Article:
Islamabad international airport: CAA shrugs off ‘world’s worst’ epithet

Rejects website’s result, DG says complaints have in fact gone down.

Saad Hasan October 24, 2014


Pakistan’s Civil Aviation Authority (CAA) has refused to recognise findings of an international website, which recently declared Islamabad’s Benazir Bhutto International Airport as the “worst in the world”.

“We strongly contest the findings of that website’s survey,” CAA Director General Air Marshal (r) Muhammad Yousaf said in his opening remarks at a press briefing on Friday. “The problem is that no one here bothers to check the source of such information.”

Last week, international and local newspapers ran stories based on online polls by “The Guide to Sleeping in Airports”. Islamabad airport was declared the worst, beating Jeddah and Kathmandu.

Yousaf said the purpose of the polling website is to gauge facilities provided to those who intend to spend the night at airports. “Even the Saudi authorities have rejected the result.”

As part of its drive to make air travel comfortable for passengers, the CAA has put in place a system to receive complaints. “And as per our data, the complaints have actually gone down by 40% over the past few months.”

But, at the same time, he acknowledged that Islamabad airport indeed falls short of meeting the requirements of an international airport. “It is housed in an old building and over the years we have just kept on adding sections to it.”

Pakistan’s third-largest airport in terms of passenger traffic, the Islamabad airport has a capacity to handle around 3 million passengers a year against a flow of 4 million, the DG said.

CAA was also reluctant to invest in the Islamabad airport because of the multi-billion rupee new airport being built near the federal capital, he said.

“The new airport is expected to become functional by end of 2016. It would be the only one in Pakistan with the ability to handle jets the size of Airbus 380, which can be compared with other international airports.”

Nevertheless, Yousaf said that he is taking a personal interest in Islamabad airport’s infrastructure. “Washrooms were really dirty. So we are building new ones. Similarly, more airline counters are being added to facilitate passengers.”

The Guide to Sleeping in Airports carries out annual surveys on its website, asking visitors to rate based on a set of questions like overall experience, cleanliness, comfort and customer service.

Donna McSherry, who founded the website in mid 1990s, told The Express Tribune that the survey was open from September 2013 to August 2014 and over 18,000 people voted.

It remains unclear how many people voted for Islamabad airport or if that response frequency corresponds with the traffic it handles, which is minimal compared to large airports in other countries.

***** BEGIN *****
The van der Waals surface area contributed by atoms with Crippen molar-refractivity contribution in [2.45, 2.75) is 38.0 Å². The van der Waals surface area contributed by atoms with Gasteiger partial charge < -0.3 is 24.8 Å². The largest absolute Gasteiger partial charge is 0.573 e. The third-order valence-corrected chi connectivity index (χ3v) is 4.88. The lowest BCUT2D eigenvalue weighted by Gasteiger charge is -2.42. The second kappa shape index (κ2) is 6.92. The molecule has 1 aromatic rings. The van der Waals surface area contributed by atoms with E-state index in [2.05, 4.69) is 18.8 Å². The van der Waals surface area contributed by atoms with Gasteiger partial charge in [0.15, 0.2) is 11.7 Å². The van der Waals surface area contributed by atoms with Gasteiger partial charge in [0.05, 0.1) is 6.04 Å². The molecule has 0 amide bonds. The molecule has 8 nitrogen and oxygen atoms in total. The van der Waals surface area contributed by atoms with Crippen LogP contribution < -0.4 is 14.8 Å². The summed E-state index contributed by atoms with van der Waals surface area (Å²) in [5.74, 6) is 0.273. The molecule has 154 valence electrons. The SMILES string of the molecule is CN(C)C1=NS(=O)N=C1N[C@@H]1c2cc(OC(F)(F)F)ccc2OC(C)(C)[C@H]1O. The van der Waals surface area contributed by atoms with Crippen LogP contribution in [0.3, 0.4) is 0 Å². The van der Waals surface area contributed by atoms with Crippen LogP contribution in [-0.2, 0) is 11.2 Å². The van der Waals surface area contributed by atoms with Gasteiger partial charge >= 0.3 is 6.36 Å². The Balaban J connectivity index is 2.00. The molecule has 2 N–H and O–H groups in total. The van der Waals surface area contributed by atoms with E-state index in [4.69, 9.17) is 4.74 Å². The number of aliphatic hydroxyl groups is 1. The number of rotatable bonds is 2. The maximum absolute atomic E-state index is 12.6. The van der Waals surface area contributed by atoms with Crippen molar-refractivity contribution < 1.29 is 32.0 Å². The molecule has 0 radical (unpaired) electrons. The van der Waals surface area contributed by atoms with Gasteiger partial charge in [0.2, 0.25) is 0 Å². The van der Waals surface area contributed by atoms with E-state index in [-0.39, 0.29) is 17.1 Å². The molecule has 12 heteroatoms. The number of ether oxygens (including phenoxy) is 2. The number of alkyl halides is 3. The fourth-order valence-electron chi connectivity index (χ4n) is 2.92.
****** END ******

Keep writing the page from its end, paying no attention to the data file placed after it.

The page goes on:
“There are automatic vote spamming checks involved to prevent users from voting for one airport over and over again,” she said, in an emailed response.

About the possibility of people from a specific region jacking up votes in favor or against a particular airport, she said that the website has checks to see that all votes, positive or negative, are not coming from just one city or country.

She acknowledged that the polling webpage is not recognised by any official body like the International Civil Aviation Organization (ICAO).

The website is frequently quoted by leading media organisations like CNN, which also carried the latest survey on October 20.

The Benazir Bhutto International Airport Islamabad handled 4.1 million passengers or 23.25% of overall passengers in Pakistan in fiscal 2013-14, up 9.55% over the traffic it saw in the previous year.

Around 36,000 flights land and take off from the airport every year.

CAA cannot afford to get tough

Flight delays and the resulting inconvenience for the passengers that often receive wide coverage might be nerve-wrecking for airport managers but the CAA official says he can’t roll heads on the matter.

“We have just four airlines – PIA, Shaheen, Airblue and Air Indus. Even they face problem because fares are not sufficient to cover all their costs. They will shut down if we exert any pressure on them,” Yousaf said.

“If we were getting 100 airlines then definitely we could get tough on them. But the reality is that right now we are having a hard time convincing airlines to come here.”

Published in The Express Tribune, October 25th, 2014.

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bahadur khan | 7 years ago | Reply In sub continent we have to be little careful of western standards. In Air India some 100 pilots were flying without license for 6 months, Till the time the condition changes , retired pilots are needed to properly explain to media, western auditors, the improvements, Ex -Defence staff english is also good. Now a days even the english level of new pilots is worse.They are in age group 25-30. Can you expect them to handle emergency
Adnan | 7 years ago | Reply

Shame on CAA for trying to make excuses through false statements rather than admitting their mistakes and trying to improve.

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